Prince George’s County, MD will open two high schools in 2015 that are specifically designed to help recent immigrant students and second-generation students who are struggling academically to adapt in the United States. The Washington Post

Schools and districts in metropolitan areas such as Washington, Houston and Miami have seen an uptick in the number of children and teens coming unaccompanied across the border, with more anticipated to enroll this fall. Business Week

The Oklahoma Supreme Court ruled Tuesday that the Legislature had the authority to repeal Common Core State Standards (CCSS) in the state’s public schools. Deseret News

Mississippi State Senator David Blount (D–Jackson), calls funding public schools a “constitutional obligation.” The Hechinger Report

Read Entire Post

Categories:
Uncategorized
Posted: July 14, 2014 12:49 pm

Afternoon Announcements July 14, 2014

WebinarImage- June 30
Posted:
July 14, 2014 12:49 pm
RSS feed

 FCC vote to modernized E-Rate is a major victory for students and schools


The Federal Communications Commission’s (FCC) 3-2 vote to modernization eRate is major win for students and schools when it comes to WiFi availability.  eSchoolNews

In Mississippi, a technology access gap only compounds the state’s most persistent educational problems as poor school districts struggle to adapt to educational technology. The Hechinger Report Luckily for students and districts, the Federal Communications Commission’s vote to modernize eRate means equal access to the internet for even the poorest areas.

States like Oklahoma and South Carolina which have opted out of the Common Core State Standards face the prospect of less time to create new academic standards, something that could greatly effect students. Education Week

This weekend, the National Governors Association’s three-day meeting saw Common Core discussion from governors on both sides of implementing the standards. The Huffington Post

Read Entire Post

Categories:
Uncategorized
Posted: July 14, 2014 10:14 am

No Matter How You Measure Them, College Remediation Rates Are Too High

College
Posted:
July 14, 2014 10:14 am
RSS feed

Carol Burris raises some important points about data on college remediation rates, which have become the basis for education policy in recent years. As the organization that is the source of the data she says is erroneous, the Alliance for Excellent Education has the obligation to try to clarify the picture.

The Alliance agrees wholeheartedly that policy should be informed by accurate data. And one would think that the question, “How many students take remedial courses?” would yield a ready, reliable answer. Unfortunately, that’s not the case.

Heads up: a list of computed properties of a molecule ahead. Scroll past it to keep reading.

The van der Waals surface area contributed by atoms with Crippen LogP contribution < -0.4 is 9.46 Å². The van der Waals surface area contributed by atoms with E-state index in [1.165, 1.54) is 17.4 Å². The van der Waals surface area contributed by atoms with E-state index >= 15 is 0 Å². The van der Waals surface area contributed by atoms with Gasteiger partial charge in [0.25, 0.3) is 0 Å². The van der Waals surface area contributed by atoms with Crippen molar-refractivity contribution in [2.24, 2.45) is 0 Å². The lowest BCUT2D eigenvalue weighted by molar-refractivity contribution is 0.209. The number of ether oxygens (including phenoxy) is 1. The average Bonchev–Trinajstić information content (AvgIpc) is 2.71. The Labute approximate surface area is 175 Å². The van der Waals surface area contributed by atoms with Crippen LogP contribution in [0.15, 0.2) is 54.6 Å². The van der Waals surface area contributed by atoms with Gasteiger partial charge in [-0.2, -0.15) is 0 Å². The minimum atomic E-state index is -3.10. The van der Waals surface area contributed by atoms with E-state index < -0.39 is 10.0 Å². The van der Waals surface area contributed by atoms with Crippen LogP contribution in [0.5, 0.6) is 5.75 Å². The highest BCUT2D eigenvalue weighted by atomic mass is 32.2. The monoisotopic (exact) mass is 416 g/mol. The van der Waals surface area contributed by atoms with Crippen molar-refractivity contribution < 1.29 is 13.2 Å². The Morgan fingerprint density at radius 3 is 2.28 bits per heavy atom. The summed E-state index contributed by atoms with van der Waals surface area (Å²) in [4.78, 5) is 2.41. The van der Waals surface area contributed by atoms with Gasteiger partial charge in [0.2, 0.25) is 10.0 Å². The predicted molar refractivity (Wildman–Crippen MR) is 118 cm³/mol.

Read Entire Post

Categories:
College & Career Readiness, College Remediation
Posted: July 11, 2014 04:32 pm

Deeper Learning Digest: How personalized learning puts students at the center of education

thumbnail-project-deeperlearning
Posted:
July 11, 2014 04:32 pm
RSS feed

The ‘Deeper Learning Digest’ is a weekly roundup of articles, blog posts, and other content around deeper learning. Make sure to add High School Soup to your RSS feed to stay up-to-date on all deeper learning news. Please be sure to follow @deeperlearning on Twitter for more on deeper learning.


“A system that was designed over 120 years ago just is not capable of giving today’s students the supports they need to succeed, in school and in life.” Jim Rickabaugh, Director of the Institute @ CESA #1 and former Superintendent of the Whitefish Bay Schools in Whitefish Bay, Wisconsin discusses how personalized learning puts students at the center of education. Learning Deeply

Students at Monument Mountain Regional School got the chance to break the education mold, taking flying lessons for science as educators opted for more self-directed curriculum choice. Check out student and teacher reactions:

Read Entire Post

Categories:
Deeper Learning
Posted: July 11, 2014 01:22 pm

Federal Communications Commission Votes to Modernize E-Rate, Expand Wi-Fi Access in Schools and Libraries

Classroomconnectivityimage
Posted:
July 11, 2014 01:22 pm
RSS feed

In a landmark move, the Federal Communications Commission (FCC) voted today to modernize the federal E-rate program with the goal of providing greater Wi-Fi access to millions of students. The vote represents the first major change to the E-rate program since its creation in 1996.

E-rate, the federal government’s largest educational technology program, has been a tremendous success in supporting internet connectivity and other communications services for the nation’s schools and libraries. Today, more than 95 percent of schools have some basic internet connectivity, compared to just 14 percent when E-rate was enacted in 1996. Likewise, most public libraries today are connected to the internet with 98 percent offering public internet access.

As it was previously structured, however, E-rate provided little support for Wi-Fi even as students, teachers, and library patrons increasingly rely more on tablets, laptops, and other devices to access the internet.

Read Entire Post

Categories:
E-Rate
Posted: July 10, 2014 05:47 pm

At-Risk to Success Story: PBS Frontline Highlights One Student’s Path to High School Success

FrontlineScreenshot
Posted:
July 10, 2014 05:47 pm
RSS feed

The nation’s goal to reach a 90 percent high school graduation rate by the Class of 2020 is right on track, according to a 2013 report from Civic Enterprises, the Everyone Graduates Center, America’s Promise Alliance, and the Alliance for Excellent Education. Still, graduation rates for students of color continue to lag behind those of their white peers. But what if there were red flag behaviors in academic performance that could help educators set these statistically low-income students of color students on the right path?  And what if that steering could start as early as sixth grade? For some students, it has.

Omarina’s Story, set to air as part of PBS Frontline: Separate and Unequal on Tuesday, July 15 at 10 p.m. EST, revisits the story of Omarina Cabrera, a girl from the Bronx who was once a student at risk of dropping out, but now excels at an elite New England prep school after her teachers intervened with an experimental program based on recognizing and correcting behaviors that lead students to not complete high school.

Read Entire Post

Categories:
Achievement Gap, High School Dropout Rates, High School Graduation Rates
Every Child a Graduate. Every Child Prepared for Life.